Free cash from the feds for clean energy, up front — not enough to cover a whole project, but enough to get investors to pony up more. That’s the basic idea of a new stimulus program that the Department of Energy and the Treasury Department have outlined today and which could potentially provide about $3 billion in grants for some 5,000 projects. Rather than waiting around for a tax credit, clean energy developers can apply for grants for up to 30 percent of their project costs (some technologies like geothermal heat pumps and microturbines will qualify for only up to 10 percent of eligible costs), encouraging investors to finance the remainder.
Congress drafted the general framework of this program, described in official language as “cash assistance in lieu of tax credits,” in the Recovery Act. What’s new today is 20 pages worth of guidelines and a sample application form that project developers can use to figure out if they might qualify for the grants, although the feds won’t start actually accepting applications until next month. The Treasury Department’s Michael Mundaca, Acting Assistant Secretary for Tax Policy, said in a call with reporters today, “We’re trying to get as much information out as quickly as possible.” But according to the Solar Energy Industries Association, a trade group, that hasn’t been quick enough.
“With delays in releasing the Treasury and other guidelines,” SEIA President and CEO Rhone Resch said in a statement about the new program, “we call on Congress to include a one-year extension of the grant program project sunset-date in the energy bill currently being debated so that the program meets the intended goals for jobs and investment.” He also described the new grants as “a critical alternative to the solar investment tax credits extended by Congress in October 2008 that are not functioning as intended because of the current economic climate.”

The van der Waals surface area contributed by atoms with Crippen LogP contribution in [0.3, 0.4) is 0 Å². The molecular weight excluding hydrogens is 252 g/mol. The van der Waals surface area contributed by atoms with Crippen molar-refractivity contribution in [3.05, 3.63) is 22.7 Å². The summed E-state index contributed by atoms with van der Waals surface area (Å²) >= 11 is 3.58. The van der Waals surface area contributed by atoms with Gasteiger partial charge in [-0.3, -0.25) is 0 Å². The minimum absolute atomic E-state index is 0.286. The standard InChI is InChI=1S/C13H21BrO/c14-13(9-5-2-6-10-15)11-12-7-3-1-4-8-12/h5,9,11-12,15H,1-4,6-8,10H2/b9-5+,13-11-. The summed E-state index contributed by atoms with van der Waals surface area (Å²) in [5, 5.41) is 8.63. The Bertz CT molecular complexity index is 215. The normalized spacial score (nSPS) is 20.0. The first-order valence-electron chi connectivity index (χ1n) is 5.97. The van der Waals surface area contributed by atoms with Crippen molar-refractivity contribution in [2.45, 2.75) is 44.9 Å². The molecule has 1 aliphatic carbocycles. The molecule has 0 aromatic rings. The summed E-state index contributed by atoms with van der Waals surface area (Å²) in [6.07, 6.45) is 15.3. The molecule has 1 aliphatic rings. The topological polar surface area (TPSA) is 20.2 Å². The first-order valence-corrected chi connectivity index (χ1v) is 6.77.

As it stands now, the Treasury will accept applications for the grants between Aug. 1 and Oct. 1 of this year. According to Mundaca, projects could receive funding within 60 days of submitting a complete application. For projects that get up and running in 2009 or 2010, that could mean 60 days after they submit the first paperwork. But earlier-stage projects — those that haven’t come online yet when the application is filed — will have to go through a longer review process. If the Treasury deems the planned project eligible, then applicants have to submit “supplemental information sufficient for the Treasury to make a final determination” within 90 days after the project goes into service. The agency says it will then take up to 60 days after that to complete a final review and give the yea or nay on funding.
According to Mundaca, the real value of this program comes from more than the cash in hand. “Once the rules are clear, people can move forward with financing these projects,” he said. Matt Rogers, the DOE’s senior adviser for Recovery Act Implementation, added that he expects the program to “bring capital off the sidelines and into these projects.” In other words, if the DOE starts funding a project, private investors will contribute the rest.
Chris O’Brien, chief of market development for Oerlikon Solar, agrees. He tells Solar Industry today, “The collapse of the tax-equity market had certainly been a big factor in slowing market growth in the U.S.” The Treasury’s program he says, “is something we’ve been waiting for…It will be an important catalyst for accelerating the U.S. market.”
Based on the level of participation in the existing production and investment tax credit programs, which these grants are meant to monetize, Mundaca said the government expects to provide about $3 billion in grants for some 5,000 projects. But if there’s more interest, he emphasized that there is not a cap on claims, saying, “Funds will be there to pay out.”
You can find the sample application and full guidelines here on the Treasury’s Recovery Act site.
Photo courtesy Flickr user MountainAsh